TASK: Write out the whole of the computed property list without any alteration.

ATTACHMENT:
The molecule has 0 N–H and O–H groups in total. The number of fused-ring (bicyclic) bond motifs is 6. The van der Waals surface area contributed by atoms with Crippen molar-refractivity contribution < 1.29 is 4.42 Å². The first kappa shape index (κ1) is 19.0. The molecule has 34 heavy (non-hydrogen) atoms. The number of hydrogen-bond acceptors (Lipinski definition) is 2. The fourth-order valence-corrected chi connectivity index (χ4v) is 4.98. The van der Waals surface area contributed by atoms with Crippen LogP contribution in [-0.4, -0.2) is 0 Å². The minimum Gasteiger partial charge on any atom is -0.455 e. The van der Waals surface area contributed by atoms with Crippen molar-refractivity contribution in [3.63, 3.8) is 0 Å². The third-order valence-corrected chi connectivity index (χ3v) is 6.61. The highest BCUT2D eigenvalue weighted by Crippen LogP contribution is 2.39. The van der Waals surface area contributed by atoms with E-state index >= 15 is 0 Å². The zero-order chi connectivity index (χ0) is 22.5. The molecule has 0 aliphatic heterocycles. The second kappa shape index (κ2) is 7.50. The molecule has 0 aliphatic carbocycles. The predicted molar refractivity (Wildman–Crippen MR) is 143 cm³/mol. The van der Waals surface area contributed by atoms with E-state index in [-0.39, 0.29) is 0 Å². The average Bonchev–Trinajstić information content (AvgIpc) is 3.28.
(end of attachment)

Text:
The molecule has 0 N–H and O–H groups in total. The number of fused-ring (bicyclic) bond motifs is 6. The van der Waals surface area contributed by atoms with Crippen molar-refractivity contribution < 1.29 is 4.42 Å². The first kappa shape index (κ1) is 19.0. The molecule has 34 heavy (non-hydrogen) atoms. The number of hydrogen-bond acceptors (Lipinski definition) is 2. The fourth-order valence-corrected chi connectivity index (χ4v) is 4.98. The van der Waals surface area contributed by atoms with Crippen LogP contribution in [-0.4, -0.2) is 0 Å². The minimum Gasteiger partial charge on any atom is -0.455 e. The van der Waals surface area contributed by atoms with Crippen molar-refractivity contribution in [3.63, 3.8) is 0 Å². The third-order valence-corrected chi connectivity index (χ3v) is 6.61. The highest BCUT2D eigenvalue weighted by Crippen LogP contribution is 2.39. The van der Waals surface area contributed by atoms with E-state index >= 15 is 0 Å². The zero-order chi connectivity index (χ0) is 22.5. The molecule has 0 aliphatic heterocycles. The second kappa shape index (κ2) is 7.50. The molecule has 0 aliphatic carbocycles. The predicted molar refractivity (Wildman–Crippen MR) is 143 cm³/mol. The van der Waals surface area contributed by atoms with E-state index in [-0.39, 0.29) is 0 Å². The average Bonchev–Trinajstić information content (AvgIpc) is 3.28.